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Upload or Modify Extended Abstract, Handout, and/or Presentation

Abstract Modification Paper Program Deadline:
15 November 2013

Final Extended Abstract Deadline:
6 March 2014

An abstract fee of $95 (payable by credit card or purchase order) is charged at the time of submission (refundable only if abstract is not accepted).

Authors of accepted presentations will be notified via e-mail by late-September 2013.

All abstracts, extended abstracts and presentations will be available on the AMS Web site at no cost.


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22nd Conference on Probability and Statistics in the Atmospheric Sciences

Program: Conferences, Symposia, and Town Halls
View by day and at-a-glance, includes author index and personal scheduler

Call for Papers

The theme for the 2014 AMS Annual Meeting is “Extreme Weather—Climate and the Built Environment: New perspectives, opportunities, and tools”. Herein, we broadly define weather and climate extreme events to include, but not be limited to, severe storms, tornados, tropical cyclones, floods, winter storms, drought, temperature extremes, derechos, aircraft turbulence, wildfires, extreme solar activity, and ocean-land responses (e.g. storm surges, landslides, debris flows). Our society is a “built environment,” increasingly connected by cyber, energy, water, transportation, health, social, and other infrastructures—one that interacts with the natural environment through ecosystem functions supplied by wetlands, barrier islands, etc. The sustainability of this built environment and stewardship of our natural ecosystems are clearly related to quality of life. The theme is designed to explore the aforementioned “focal point” combining scientific inquiry, technological advances, societal implications, and public awareness through the lens of past, current, and future extreme weather and climate events.

Under the auspices of the proposed theme, traditional topics related to advances in observations, modeling, and applications can be explored. Additionally, the theme also allows for exploration of an array of topics including effective strategies for communication, social and policy theory, adaptation, mitigation, intervention, emergency response, and public behavior or perceptions. Further, the timelines of the topic and its broad accessibility to the scientific, stakeholder, and public communities should make it particularly appealing to many segments of our traditional AMS community as well as non-traditional communities. The theme is most relevant to the NOAA goal and the National Weather Service vision for “A Weather-Ready Nation – a society that is prepared for and responds to weather related events.”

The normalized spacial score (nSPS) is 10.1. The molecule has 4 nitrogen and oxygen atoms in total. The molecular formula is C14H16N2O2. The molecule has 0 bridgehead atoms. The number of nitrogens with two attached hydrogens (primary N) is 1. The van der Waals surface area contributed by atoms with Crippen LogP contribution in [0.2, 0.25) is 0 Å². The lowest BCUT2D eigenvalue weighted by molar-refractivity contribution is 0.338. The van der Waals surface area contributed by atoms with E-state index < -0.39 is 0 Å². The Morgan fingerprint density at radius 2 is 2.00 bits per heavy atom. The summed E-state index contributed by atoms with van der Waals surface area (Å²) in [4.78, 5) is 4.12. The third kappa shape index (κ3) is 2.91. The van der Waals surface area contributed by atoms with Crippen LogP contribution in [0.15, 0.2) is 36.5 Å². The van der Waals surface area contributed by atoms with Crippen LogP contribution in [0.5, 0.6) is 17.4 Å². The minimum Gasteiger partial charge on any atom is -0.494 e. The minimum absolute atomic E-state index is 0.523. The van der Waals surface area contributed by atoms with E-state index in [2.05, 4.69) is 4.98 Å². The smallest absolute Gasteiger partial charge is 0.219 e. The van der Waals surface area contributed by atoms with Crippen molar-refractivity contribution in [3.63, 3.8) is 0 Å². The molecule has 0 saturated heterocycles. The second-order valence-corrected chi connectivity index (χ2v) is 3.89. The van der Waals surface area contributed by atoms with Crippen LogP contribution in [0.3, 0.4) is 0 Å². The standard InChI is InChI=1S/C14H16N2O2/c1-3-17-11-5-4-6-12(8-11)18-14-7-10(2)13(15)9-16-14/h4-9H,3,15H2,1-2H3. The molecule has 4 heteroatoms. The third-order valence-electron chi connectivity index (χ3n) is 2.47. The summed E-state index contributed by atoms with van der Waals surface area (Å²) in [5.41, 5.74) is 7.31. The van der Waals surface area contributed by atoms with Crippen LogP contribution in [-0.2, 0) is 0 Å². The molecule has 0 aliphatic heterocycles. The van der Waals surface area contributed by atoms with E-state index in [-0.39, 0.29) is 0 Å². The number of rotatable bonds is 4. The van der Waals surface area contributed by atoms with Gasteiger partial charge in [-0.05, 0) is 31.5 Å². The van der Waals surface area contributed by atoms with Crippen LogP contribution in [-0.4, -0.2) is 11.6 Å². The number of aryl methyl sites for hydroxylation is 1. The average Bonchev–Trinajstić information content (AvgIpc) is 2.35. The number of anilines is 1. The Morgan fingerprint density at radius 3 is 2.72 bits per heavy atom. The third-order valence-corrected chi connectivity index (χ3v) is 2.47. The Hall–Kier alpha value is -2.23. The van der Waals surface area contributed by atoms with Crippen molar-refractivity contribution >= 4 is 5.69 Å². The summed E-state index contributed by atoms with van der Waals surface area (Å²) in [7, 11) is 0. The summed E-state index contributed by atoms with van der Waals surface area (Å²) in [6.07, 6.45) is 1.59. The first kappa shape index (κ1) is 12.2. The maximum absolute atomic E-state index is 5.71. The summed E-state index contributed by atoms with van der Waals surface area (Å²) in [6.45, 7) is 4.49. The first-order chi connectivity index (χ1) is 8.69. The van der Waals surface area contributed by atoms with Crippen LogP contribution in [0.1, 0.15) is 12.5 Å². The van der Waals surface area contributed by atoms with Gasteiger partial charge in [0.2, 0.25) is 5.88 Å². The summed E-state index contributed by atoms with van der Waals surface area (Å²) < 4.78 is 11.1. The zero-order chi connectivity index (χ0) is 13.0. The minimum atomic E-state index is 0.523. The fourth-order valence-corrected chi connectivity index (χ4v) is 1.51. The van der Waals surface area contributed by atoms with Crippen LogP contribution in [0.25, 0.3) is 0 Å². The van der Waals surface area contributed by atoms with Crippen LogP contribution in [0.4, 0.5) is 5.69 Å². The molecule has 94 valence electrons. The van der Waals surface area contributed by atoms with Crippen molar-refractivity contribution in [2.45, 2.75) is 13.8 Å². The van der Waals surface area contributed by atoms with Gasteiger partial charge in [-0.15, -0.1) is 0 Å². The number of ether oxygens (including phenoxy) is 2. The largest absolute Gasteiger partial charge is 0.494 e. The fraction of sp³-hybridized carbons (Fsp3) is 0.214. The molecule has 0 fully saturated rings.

The 22nd Conference on Probability and Statistics in the Atmospheric Sciences solicits abstracts on applications of probability and statistics in atmospheric sciences, including weather, climate, and hydrology.  Specific topics of interest include:

  • Methods for extreme value analysis, prediction, and evaluation
  • Statistical model development, statistical forecasting approaches, and ensemble forecasting methods
  • Statistical downscaling of forecasts and projections for application to the built environment (e.g. turbine level)
  • Evaluation of weather, climate, and hydrology forecasts and impacts on the built environment
  • Statistical and probabilistic methods in climate analysis and prediction
  • Uncertainty quantification

Several joint sessions have been organized during the conference, including:

  • Weather Analysis and Forecasting

This session focuses on the applications of ensemble forecasts and probabilistic techniques, hosted jointly with the 26th Conference on Weather Analysis and Forecasting / 22nd Conference on Numerical Weather Prediction.

  • Hydrology

This session is hosted jointly with the 28th Conference on Hydrology and will focus on the next generation, integrated metrics for water cycle modeling from a hydrological and land surface modeling perspective. We invite contributions to this session that lead towards the definition and refinement of standardized measures of model performance for the land surface and hydrologic community.

  • Education

This session focuses on multi-disciplinary approaches and perspectives to research on precipitation forecasting and precipitation extremes, including both floods and drought.  Focus questions to include:  (1) How accurate are forecasts of precipitation, including extreme events; (2) How are these forecasts perceived, understood and re-interpreted by consumers of this information; (3) How can we best educate these consumers about extreme precipitation events; (4) How can universities promote learning environments that foster innovative thinking across disciplinary boundaries in order to take precipitation predictions and the public's use of these products to "the next level"

  • Artificial and Computational Intelligence
  • Climate Variability and Change

In addition, the conference will include a special named symposium in honor of Dr. Edward Epstein, organized by Bob Glahn and Dick Hallgren.

For additional information please contact the program chairs, Barbara Brown (bgb@ucar.edu), Brian Etherton (Brian.Etherton@noaa.gov), and Scott Sellars (scott.sellars@uci.edu).